Then there are probable, potential delays after promulgation of the Ordinance and subsequent formation of the Commission. If the Commission decides to form a special investigation team in pursuance of Section 6(2) of the Ordinance, then there is the matter of appointment of DG FIA. In light of the MOU, said appointment is to be made by the government after due consultation with PTI. The time required for “due consultation” and consensus between PTI and PMLN can be anything ranging from two weeks to two years, judging by past record. This presents a very potent scenario for a deadlock.

The Commission is bound to seek record of elections, and voters, from the ECP and NADRA. Both of these institutions are expected to take their time in providing their records, since the Commission will be inquiring into the entire general elections all over Pakistan and not just a single constituency. Delay in providing record may be attributed to alleged directions from the sitting government, which may result in another battle between PMLN and PTI, and may even trigger withdrawal of the Ordinance.

Even if all of the above apprehensions and probabilities don’t materialize, there is still the question of what will it take from the Commission to give PTI what it wants: dissolution of the Assemblies and fresh elections?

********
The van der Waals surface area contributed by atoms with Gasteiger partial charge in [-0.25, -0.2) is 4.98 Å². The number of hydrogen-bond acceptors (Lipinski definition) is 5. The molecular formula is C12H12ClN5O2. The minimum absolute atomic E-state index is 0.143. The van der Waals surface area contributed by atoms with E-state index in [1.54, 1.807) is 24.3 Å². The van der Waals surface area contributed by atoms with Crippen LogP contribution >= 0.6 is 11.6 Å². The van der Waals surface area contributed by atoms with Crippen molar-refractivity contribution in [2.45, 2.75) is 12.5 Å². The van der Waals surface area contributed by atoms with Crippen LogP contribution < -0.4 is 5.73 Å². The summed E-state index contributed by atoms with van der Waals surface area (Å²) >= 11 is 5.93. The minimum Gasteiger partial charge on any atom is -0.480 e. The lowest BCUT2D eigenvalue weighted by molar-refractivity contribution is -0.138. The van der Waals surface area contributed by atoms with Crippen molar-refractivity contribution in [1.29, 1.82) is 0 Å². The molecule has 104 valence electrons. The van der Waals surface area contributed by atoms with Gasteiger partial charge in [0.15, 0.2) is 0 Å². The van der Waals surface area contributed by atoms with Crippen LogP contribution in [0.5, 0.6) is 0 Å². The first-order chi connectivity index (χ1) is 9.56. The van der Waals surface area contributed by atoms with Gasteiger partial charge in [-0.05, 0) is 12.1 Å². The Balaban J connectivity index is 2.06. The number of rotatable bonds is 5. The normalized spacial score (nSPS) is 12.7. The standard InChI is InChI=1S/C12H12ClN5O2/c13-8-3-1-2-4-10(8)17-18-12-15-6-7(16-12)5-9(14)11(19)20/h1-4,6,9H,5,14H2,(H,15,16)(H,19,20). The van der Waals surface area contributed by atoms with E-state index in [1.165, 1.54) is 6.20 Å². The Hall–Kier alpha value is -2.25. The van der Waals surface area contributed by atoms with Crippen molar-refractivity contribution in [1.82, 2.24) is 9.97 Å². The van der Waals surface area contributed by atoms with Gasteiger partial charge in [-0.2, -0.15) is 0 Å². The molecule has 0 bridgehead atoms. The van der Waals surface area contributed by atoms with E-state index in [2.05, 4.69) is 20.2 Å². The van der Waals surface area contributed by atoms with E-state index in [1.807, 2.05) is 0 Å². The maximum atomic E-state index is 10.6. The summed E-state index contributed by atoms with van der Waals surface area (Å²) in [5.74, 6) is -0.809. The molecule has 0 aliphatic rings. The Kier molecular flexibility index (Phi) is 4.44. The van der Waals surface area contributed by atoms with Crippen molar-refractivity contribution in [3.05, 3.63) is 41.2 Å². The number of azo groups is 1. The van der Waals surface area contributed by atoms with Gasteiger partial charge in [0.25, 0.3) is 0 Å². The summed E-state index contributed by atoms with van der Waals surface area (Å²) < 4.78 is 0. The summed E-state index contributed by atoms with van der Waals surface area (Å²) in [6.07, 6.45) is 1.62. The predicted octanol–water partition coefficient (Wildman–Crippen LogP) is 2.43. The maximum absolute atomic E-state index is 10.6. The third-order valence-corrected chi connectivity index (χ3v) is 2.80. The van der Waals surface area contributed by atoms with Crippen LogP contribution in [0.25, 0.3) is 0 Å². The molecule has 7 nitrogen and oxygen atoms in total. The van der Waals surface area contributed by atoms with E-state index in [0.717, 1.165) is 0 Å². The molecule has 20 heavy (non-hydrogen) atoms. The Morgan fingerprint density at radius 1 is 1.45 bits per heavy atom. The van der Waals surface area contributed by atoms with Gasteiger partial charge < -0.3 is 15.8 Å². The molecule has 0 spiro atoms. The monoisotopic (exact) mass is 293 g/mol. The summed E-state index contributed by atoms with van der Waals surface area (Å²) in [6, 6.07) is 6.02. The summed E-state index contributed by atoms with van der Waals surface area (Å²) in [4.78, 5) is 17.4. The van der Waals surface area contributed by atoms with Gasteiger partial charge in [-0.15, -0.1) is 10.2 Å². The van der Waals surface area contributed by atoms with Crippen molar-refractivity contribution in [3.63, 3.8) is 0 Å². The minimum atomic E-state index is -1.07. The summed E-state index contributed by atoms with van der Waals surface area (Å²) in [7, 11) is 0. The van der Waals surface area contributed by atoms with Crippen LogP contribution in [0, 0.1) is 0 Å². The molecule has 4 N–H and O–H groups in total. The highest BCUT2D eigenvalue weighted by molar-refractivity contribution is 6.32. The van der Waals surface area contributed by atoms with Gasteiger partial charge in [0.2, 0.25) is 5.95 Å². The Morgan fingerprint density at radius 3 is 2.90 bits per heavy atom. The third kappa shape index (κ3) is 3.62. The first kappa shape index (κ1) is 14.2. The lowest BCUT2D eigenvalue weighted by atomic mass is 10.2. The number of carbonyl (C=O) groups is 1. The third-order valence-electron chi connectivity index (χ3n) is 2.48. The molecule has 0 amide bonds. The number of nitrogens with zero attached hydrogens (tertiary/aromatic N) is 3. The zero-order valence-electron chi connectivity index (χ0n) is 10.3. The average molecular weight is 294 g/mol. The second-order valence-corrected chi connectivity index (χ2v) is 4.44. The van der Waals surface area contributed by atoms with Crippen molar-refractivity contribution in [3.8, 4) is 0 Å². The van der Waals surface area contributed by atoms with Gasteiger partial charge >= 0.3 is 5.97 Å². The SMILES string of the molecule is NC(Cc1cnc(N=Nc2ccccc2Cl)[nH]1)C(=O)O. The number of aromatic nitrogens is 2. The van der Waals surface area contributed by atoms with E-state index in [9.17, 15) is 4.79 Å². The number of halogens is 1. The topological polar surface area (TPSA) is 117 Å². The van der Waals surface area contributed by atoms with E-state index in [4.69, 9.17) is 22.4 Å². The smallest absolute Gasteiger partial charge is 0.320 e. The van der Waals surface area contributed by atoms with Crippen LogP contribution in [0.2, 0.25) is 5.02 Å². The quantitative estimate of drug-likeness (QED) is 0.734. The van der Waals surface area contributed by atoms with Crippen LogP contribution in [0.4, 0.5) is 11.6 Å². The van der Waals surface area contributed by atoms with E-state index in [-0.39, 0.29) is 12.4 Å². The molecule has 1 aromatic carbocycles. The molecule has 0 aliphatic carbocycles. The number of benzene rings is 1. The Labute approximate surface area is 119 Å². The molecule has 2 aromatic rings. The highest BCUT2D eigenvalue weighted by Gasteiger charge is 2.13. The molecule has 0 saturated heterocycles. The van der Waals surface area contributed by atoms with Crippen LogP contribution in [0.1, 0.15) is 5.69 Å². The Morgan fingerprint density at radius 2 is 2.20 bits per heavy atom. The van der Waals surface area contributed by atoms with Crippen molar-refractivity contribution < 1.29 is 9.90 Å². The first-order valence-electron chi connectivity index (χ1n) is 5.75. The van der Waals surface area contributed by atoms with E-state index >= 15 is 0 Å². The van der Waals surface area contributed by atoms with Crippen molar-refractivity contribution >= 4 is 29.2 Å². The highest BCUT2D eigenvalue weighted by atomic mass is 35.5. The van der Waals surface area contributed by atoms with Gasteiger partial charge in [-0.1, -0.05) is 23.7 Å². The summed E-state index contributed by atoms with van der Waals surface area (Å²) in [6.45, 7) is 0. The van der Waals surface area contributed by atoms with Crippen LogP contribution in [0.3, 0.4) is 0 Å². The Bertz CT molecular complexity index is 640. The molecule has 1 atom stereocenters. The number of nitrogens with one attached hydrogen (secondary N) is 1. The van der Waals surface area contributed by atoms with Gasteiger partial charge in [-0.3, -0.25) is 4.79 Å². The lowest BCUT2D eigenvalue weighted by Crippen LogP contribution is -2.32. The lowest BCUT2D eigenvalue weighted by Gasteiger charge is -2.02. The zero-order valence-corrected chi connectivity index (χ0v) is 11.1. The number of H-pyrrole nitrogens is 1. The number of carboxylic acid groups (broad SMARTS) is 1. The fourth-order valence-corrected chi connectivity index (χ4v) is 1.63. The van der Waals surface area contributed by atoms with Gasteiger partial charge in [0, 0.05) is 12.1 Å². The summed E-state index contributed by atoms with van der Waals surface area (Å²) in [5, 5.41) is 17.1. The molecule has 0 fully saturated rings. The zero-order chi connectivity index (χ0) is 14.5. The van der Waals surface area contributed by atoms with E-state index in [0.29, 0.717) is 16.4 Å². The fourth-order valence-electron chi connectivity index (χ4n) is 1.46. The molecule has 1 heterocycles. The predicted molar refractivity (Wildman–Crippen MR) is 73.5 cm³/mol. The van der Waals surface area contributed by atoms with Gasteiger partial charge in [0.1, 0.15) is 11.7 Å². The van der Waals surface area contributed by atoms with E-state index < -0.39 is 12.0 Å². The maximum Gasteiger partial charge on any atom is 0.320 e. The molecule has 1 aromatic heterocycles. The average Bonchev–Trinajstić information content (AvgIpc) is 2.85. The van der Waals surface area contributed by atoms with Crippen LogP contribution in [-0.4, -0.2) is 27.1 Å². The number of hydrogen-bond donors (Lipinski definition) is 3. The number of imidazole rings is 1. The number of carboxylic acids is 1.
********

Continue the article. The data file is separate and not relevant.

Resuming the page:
The scope of inquiry for the Commission as contained in Section 3 of the Ordinance is;

“3.The Commission shall enquire into and determine whether or not:
(a) the 2013 GE were organised and conducted impartially, honestly, fairly, justly and in accordance with law; and

(b) the 2013 GE were manipulated or influenced pursuant to a systematic effort or by design by anyone; and

(c) the results of the 2013 GE, on an overall basis, are a true and fair reflection of the mandate given by the electorate. “

The words “on an overall basis” are very significant. The very same words have also been added to clause 4.1 of the MOU, where it says that the National and Provincial Assemblies will be dissolved and fresh elections held, if the Commission finds that the general elections 2013 do not reflect the true mandate of the electorate on an overall basis.

To conclude that the elections were rigged on an overall basis, the Commission will have to ascertain, in its final report, that there was planned rigging in the entire country or in a majority of constituencies. The fact that there were irregularities in the elections on a large scale, attributable to the ECP or NADRA, will not suffice.

If the commission finds any one or two, and not all, of the allegations within its scope of inquiry to be true, the words “on an overall basis” would then be subject to interpretation. From the text of the MOU it seems the Prime Minister will dissolve the assembly only if all the allegations are found true.

It is not clear whether PTI has let the see-saw tilt of its own accord, or if a third party has persuaded them to do so. It is highly improbable that PTI overlooked all these aspects of the MOU and Ordinance, along with changes made in the final draft. The fact that this MOU was signed on the 1st of April may also be of some significance.